What is the most common symptom of appendicitis and how does it progress?

Updated: Jul 23, 2018
  • Author: Sandy Craig, MD; Chief Editor: Barry E Brenner, MD, PhD, FACEP  more...
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Answer

The most common symptom of appendicitis is abdominal pain. Typically, symptoms begin as periumbilical or epigastric pain migrating to the right lower quadrant (RLQ) of the abdomen. This pain migration is the most discriminating feature of the patient's history, with a sensitivity and specificity of approximately 80%, a positive likelihood ratio of 3.18, and a negative likelihood ratio of 0.5. [1] Patients usually lie down, flex their hips, and draw their knees up to reduce movements and to avoid worsening their pain. Later, a worsening progressive pain along with vomiting, nausea, and anorexia are described by the patient. Usually, a fever is not present at this stage.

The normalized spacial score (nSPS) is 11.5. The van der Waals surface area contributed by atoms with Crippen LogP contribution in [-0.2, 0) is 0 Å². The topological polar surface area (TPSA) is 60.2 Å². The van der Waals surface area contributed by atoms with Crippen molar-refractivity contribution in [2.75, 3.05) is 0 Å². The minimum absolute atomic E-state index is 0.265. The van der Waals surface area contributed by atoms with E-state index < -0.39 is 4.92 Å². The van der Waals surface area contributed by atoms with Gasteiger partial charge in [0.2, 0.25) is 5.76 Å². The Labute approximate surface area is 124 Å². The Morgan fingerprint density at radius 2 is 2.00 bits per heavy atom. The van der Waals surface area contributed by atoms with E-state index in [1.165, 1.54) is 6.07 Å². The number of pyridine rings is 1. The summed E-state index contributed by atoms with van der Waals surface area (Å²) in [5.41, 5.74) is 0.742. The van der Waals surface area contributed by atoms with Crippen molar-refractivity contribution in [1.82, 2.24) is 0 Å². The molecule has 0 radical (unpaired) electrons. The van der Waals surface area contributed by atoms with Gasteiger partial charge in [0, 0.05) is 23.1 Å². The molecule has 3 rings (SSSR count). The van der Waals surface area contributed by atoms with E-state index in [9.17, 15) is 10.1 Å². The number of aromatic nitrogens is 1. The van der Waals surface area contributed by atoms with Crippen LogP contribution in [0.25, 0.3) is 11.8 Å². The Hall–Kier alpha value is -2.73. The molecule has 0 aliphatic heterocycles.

The duration of symptoms is less than 48 hours in approximately 80% of adults but tends to be longer in elderly persons and in those with perforation. Approximately 2% of patients report duration of pain in excess of 2 weeks. A history of similar pain is reported in as many as 23% of cases, but this history of similar pain, in and of itself, should not be used to rule out the possibility of appendicitis.


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